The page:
Following is a transcript of Global Washington’s conversation with Anne Peterson. It has been broken up into two parts and edited for length and clarity.
Part I: Integrating Mental Health in Humanitarian Response
Editor’s Note: Americares President and CEO Michael J. Nyenhuis will be participating in a plenary session at the 2017 Concordia Annual Summit in New York (Sept 18-19), on sustaining health services in insecure settings. One aspect of health that Americares has sought to elevate within the global community is recognition and care for the mental and emotional health of people who have been through traumatic events.
Why do you think that mental health hasn’t been getting the attention it deserves? What are the things that are lacking in a robust response?
At Concordia in New York, we’re going to talk about refugees and their ongoing trauma, especially looking at how you integrate mental health treatment across different kinds of programs. Not only is there a need, but we’re able to measure things that we can do that make a difference.
I think that the health world for a long time only thought about physical health. When I think about my own training as a medical doctor, I only had one class on psychiatry, but nothing really on mental and emotional well-being. I think that the first exposure I had to mental health concerns in a global health setting was around HIV. For the people who received this life-threatening diagnosis, we realized we should be dealing with their emotional health and coping abilities, as well.
There are also child soldiers who need mental health support as they work to reintegrate into their communities. And, of course, in war you see post-traumatic stress disorder (PTSD), and as we started to measure it, we would see the difference it made on overall health outcomes. Slowly the global health community began to move from just seeing their work as preventing death, toward improving people’s lives.
I would also say that there’s growing evidence that emotional and mental health issues have mortality associated with them. Suicide, homicide… There’s a growing body of evidence we totally ignored before, but now we’re starting to capture it.
There are a few missing pieces in terms of a robust response: 1) How do we screen for and recognize emotional health needs, that is, when people are not coping? There are now depression questionnaires and other mental health measures. So, it’s easier to get the data once you start looking for it. 2) Many providers aren’t yet trained in screening emotional health needs, so helping them feel more comfortable with that is one of the gaps we need to fill. 3) Last, once you’ve identified mental health concerns, what do you do about it?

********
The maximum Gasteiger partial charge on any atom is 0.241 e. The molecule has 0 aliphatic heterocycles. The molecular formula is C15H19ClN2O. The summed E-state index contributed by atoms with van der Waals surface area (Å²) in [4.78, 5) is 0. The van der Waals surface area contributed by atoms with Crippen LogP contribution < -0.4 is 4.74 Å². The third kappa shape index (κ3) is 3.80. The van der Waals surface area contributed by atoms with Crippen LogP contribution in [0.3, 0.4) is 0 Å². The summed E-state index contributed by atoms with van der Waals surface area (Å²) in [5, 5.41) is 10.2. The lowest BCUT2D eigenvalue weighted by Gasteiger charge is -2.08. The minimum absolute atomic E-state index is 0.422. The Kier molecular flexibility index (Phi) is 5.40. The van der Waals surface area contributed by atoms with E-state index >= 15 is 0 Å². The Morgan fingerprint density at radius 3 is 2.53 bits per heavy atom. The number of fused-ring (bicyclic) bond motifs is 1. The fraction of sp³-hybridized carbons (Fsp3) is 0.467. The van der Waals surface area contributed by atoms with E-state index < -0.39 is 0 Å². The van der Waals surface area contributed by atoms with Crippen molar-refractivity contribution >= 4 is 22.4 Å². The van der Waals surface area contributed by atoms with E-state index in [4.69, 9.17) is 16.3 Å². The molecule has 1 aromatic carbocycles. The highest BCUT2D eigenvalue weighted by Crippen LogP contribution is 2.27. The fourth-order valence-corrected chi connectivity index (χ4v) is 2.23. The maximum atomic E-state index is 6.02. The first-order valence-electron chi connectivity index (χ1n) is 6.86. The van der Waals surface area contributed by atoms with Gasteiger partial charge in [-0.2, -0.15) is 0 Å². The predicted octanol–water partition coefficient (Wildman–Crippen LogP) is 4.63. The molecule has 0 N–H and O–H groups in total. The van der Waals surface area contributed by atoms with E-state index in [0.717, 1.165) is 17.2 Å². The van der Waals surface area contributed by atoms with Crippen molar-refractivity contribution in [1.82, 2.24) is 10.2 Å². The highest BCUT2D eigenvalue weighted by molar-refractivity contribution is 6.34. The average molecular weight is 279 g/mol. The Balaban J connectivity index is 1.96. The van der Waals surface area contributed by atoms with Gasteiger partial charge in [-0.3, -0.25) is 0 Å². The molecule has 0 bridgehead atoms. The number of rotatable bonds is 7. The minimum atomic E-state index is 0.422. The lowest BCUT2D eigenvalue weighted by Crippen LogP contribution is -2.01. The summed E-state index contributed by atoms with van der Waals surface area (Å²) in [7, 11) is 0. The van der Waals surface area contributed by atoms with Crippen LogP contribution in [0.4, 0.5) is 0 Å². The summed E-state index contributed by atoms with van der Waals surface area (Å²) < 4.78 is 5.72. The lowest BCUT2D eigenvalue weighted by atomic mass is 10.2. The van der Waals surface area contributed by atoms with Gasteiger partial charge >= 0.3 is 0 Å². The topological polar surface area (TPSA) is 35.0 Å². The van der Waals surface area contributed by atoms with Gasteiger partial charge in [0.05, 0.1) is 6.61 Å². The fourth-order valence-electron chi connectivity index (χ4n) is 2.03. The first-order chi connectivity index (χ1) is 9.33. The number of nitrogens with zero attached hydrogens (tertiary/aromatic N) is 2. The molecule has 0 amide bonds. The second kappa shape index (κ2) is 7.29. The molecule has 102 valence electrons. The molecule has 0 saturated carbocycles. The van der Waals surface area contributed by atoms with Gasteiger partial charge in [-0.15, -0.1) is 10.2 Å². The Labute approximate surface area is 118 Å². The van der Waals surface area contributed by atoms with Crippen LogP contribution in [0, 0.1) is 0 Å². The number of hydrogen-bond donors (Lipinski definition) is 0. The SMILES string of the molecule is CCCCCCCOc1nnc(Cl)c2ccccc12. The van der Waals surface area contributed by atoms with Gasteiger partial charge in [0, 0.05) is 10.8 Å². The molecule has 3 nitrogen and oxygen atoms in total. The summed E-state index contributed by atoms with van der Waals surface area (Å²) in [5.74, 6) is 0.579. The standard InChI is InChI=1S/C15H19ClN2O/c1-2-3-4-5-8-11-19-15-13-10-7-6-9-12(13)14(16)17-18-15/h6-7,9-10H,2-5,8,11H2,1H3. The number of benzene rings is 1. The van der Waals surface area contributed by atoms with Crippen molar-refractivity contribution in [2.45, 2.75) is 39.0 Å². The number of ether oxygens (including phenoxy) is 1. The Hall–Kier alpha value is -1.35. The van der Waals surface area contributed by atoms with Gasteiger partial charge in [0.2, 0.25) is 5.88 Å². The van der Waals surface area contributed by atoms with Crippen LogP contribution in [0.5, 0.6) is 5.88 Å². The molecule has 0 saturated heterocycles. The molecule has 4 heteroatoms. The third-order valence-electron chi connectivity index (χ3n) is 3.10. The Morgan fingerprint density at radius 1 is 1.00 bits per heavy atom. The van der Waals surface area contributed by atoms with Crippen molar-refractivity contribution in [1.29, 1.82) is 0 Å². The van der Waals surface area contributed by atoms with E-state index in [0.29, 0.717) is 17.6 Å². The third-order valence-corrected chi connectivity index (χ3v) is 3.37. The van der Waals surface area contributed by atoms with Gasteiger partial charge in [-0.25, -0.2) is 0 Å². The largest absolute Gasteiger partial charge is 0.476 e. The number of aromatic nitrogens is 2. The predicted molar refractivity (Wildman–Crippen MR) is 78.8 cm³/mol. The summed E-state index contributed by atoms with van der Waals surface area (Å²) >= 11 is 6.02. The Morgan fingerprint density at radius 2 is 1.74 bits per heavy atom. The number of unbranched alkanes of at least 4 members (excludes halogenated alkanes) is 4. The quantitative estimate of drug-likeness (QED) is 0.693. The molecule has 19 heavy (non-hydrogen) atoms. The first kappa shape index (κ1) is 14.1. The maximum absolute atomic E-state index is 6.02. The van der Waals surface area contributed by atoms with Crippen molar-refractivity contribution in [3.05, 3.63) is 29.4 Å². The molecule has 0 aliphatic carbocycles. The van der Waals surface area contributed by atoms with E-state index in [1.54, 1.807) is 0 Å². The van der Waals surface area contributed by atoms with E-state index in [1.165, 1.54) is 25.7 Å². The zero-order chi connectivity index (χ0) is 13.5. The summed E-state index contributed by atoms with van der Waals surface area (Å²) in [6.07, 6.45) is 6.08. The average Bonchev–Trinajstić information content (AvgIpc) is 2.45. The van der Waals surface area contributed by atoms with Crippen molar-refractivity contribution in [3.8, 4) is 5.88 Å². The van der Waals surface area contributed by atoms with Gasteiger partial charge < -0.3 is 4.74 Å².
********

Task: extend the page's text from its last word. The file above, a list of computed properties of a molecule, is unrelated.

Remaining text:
The first time I saw mental health response systematically applied was in 2005 after the Indonesia Tsunami. I was seconded to the Department of Defense, and they responded very well to the tsunami. They brought in their big ships and brought them up and down the coast. They delivered food and water, and they transported experts on the boat to different places. There was a Centers for Disease Control team working on water and sanitation. There were some mental health experts who came in and started trainings – they didn’t try to do the training themselves because of cross-cultural concerns, but they trained teachers and health workers to recognize when people weren’t coping very well. They also taught them active listening techniques to begin to address the underlying issues.
I was initially very skeptical of the mental health training. I thought, “How could they possibly make a difference?” Yet, when I left, there were two things the local people said were the most transformative in our response. One was the engineers onboard the ship who went and fixed their equipment that had been flooded out. The second was these mental health trainers.
Today, the World Health Organization has their mental health gap policies and procedures. It’s still predominantly geared toward clinicians who are looking for mental illness, but increasingly it’s included some psychosocial support methods. So we’ve got some tools. What’s been missing for me is taking those guidelines and applying them in different settings and then knowing you’ve actually made a difference.
We have less evidence that these interventions change people’s emotional coping skills. After the earthquake in Nepal we were very concerned about people’s response and ability to cope, especially as there were months of aftershocks. People were terrified to live inside their homes.
Americares began a program in communities that consisted of community dramas highlighting stories from the earthquake – how people coped or didn’t cope with what had happened. The other half of the program consisted of training local village health workers to provide one-on-one counseling for issues raised by the dramas. We reached tens of thousands of people in more than 400 communities, linking awareness of mental health and emotional issues with the ability of people to treat it.
As far as seeing what works, I said, “If I’m going to spend more than half a million dollars, I want to know that it’s making a difference.” That hasn’t been done systematically. We developed a step-wedge design, which means we measured the starting point in a number of communities but began the program in one community, and measured the impact, before starting in a second community. That way we had a time sequence where we could compare whether people’s coping and resilience was better in the communities where we started early versus those where we started later.
We’re in the middle of analyzing that data right now, but it’s looking pretty good, and we’ll examine which parts of what we did made the most difference.
In the Syrian refugee crisis Americares has been doing resiliency training for medical providers who are going in and out of Syria. They are seeing patients in the middle of a conflict zone, and they themselves sometimes get vicarious trauma. They see the patients who are hurt and hear their stories, and their own emotional trauma is huge. We get them to recognize their own trauma, as well as learn how to recognize and treat it in their patients.